Full casting has been announced for the brand new stage adaptation of British comedy The Good Life which tours the UK this Autumn. The acclaimed cast will include actress and presenter Preeya Kalidas as ‘Margo Leadbetter’, Dominic Rowan as ‘Jerry Leadbetter’, and Sally Tatum as ‘Barbara Good’, joining the previously announced actor and comedian Rufus Hound as ‘Tom Good’. Also featured will be Nigel Betts and Tessa Churchard.
The new comedy by Jeremy Sams, is based on the classic television series by John Esmonde and Bob Larbey which entertained countless millions in the 1970s and which I have never seen an episode of. Directed by Jeremy Sams, this world premiere production will be the first time that the iconic characters of suburban neighbours the Goods and the Leadbetters will be seen on stage. The Good Life will open at Theatre Royal Bath on 7 October 2021, before dates at Cheltenham Everyman, Salford Lowry, Oxford Playhouse, Cambridge Arts Theatre, Malvern Theatres, Richmond Theatre and Chichester Festival Theatre. Continue reading “Early September theatre news”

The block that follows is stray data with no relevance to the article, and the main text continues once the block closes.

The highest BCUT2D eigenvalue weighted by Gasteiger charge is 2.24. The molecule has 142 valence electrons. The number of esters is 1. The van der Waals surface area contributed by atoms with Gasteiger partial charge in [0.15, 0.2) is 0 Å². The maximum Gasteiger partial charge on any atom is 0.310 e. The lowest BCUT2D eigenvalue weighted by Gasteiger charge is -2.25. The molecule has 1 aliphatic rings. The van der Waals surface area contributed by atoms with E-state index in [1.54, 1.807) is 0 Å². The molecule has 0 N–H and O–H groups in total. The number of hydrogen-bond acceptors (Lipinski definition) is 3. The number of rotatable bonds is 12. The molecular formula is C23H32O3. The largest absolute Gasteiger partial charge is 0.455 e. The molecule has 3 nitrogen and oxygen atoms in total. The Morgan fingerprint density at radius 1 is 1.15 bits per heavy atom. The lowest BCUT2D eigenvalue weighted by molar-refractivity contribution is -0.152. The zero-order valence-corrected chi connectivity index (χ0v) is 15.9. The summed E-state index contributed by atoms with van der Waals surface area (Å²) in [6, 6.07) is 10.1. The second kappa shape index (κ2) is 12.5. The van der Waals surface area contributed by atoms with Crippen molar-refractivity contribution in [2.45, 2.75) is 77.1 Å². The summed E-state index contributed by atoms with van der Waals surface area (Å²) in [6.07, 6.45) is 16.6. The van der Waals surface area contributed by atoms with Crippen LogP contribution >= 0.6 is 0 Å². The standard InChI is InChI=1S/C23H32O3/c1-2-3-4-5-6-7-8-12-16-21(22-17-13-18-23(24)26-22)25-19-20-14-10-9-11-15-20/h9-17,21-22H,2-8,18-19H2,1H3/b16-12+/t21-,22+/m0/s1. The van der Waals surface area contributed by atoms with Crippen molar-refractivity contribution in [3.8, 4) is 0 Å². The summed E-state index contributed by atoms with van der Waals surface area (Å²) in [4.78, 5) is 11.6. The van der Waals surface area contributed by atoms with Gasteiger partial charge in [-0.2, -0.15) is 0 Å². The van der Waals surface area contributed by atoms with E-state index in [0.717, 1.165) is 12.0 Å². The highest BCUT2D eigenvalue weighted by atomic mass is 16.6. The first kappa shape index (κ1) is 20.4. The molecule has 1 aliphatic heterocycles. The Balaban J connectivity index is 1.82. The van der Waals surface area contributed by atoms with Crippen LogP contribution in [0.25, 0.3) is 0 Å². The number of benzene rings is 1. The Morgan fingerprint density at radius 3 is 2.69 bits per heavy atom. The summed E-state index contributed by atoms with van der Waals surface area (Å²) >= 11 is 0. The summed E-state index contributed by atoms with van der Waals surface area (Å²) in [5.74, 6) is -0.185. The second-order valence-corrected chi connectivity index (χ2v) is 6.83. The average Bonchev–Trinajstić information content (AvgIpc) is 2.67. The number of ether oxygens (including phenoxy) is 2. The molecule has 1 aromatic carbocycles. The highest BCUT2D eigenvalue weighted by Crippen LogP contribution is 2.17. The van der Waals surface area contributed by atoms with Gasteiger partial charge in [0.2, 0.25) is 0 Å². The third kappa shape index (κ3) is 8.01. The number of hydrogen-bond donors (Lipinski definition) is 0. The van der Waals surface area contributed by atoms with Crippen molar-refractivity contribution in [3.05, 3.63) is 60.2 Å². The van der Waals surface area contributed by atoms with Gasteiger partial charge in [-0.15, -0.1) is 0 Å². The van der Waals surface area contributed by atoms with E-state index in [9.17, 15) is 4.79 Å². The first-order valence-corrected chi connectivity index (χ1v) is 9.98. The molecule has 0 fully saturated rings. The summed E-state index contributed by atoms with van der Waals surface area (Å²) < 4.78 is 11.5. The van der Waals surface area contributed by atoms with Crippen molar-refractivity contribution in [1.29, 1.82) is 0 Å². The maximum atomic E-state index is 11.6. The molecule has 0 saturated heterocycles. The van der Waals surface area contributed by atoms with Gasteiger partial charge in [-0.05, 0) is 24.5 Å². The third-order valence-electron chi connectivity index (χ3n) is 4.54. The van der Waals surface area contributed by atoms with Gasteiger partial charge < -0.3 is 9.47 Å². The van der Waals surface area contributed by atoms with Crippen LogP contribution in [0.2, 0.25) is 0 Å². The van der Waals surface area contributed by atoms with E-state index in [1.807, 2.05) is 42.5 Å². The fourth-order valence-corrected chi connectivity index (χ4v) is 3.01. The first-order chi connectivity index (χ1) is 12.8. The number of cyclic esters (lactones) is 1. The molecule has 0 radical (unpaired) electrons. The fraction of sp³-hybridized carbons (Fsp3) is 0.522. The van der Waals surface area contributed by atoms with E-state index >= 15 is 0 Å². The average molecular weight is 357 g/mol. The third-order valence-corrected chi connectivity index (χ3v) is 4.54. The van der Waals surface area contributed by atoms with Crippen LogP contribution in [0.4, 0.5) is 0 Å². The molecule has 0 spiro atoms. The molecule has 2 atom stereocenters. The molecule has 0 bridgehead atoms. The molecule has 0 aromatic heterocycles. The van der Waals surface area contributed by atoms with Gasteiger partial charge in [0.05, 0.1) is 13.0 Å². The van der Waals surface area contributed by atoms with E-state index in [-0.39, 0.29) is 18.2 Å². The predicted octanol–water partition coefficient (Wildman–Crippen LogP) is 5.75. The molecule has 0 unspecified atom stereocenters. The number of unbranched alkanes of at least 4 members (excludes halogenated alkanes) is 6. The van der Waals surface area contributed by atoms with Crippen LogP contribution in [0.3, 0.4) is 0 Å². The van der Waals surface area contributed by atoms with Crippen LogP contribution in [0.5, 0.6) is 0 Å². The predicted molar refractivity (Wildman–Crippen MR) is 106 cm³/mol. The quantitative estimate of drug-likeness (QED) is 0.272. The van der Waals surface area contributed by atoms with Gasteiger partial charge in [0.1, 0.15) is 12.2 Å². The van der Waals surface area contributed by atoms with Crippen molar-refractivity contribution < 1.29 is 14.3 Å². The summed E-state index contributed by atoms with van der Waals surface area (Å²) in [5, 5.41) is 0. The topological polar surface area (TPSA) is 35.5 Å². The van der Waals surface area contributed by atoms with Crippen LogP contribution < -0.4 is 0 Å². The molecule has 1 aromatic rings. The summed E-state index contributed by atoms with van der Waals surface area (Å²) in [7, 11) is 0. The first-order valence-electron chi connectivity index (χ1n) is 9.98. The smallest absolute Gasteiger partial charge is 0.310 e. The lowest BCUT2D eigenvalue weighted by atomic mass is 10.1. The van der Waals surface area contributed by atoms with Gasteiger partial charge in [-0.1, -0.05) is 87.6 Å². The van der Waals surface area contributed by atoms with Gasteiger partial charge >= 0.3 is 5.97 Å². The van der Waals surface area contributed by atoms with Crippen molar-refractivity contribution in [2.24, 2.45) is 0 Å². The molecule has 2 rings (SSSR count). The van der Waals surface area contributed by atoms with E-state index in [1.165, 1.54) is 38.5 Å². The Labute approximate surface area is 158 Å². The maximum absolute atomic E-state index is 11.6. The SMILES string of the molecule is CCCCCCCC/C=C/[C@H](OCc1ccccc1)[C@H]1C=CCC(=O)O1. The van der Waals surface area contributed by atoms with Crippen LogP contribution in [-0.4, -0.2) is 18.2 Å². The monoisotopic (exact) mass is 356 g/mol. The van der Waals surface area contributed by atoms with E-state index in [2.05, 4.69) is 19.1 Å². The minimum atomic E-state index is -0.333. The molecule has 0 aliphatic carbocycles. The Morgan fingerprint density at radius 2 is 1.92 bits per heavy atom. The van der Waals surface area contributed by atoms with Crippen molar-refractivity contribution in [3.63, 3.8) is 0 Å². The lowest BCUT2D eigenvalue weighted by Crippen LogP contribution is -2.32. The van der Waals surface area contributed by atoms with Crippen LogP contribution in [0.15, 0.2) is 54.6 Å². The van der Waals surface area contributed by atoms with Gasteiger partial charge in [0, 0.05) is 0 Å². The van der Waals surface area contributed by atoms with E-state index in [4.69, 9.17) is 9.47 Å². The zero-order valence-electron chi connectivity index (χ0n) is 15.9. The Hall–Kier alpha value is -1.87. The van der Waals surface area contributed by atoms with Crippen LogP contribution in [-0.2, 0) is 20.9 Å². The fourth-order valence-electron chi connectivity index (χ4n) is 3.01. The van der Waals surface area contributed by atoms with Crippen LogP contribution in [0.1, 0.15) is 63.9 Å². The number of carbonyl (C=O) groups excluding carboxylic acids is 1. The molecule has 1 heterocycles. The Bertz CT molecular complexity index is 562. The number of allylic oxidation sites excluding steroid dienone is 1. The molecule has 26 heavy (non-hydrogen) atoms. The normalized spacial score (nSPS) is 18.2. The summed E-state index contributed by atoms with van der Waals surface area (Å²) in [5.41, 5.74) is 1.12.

Hampstead Theatre has announced its remaining Main Stage productions for 2021. Stockard Channing and Rebecca Night will perform in the Pulitzer Prize-winning ‘night, Mother by Marsha Norman.Thisastonishing play, which had its UK premiere at Hampstead Theatre in 1985, will be directed by the theatre’s Artistic Director, Roxana Silbert. ‘night, Mother will run from 22 October until 4 December 2021.
Tamsin Greig will perform in Alan Plater’s raucously funny Peggy For You. Richard Wilson will direct this Olivier-nominated play, which had its world premiere at Hampstead Theatre in 1999. Peggy For You will run from 10 December until 29 January 2022. Continue reading “Round-up of August theatre news”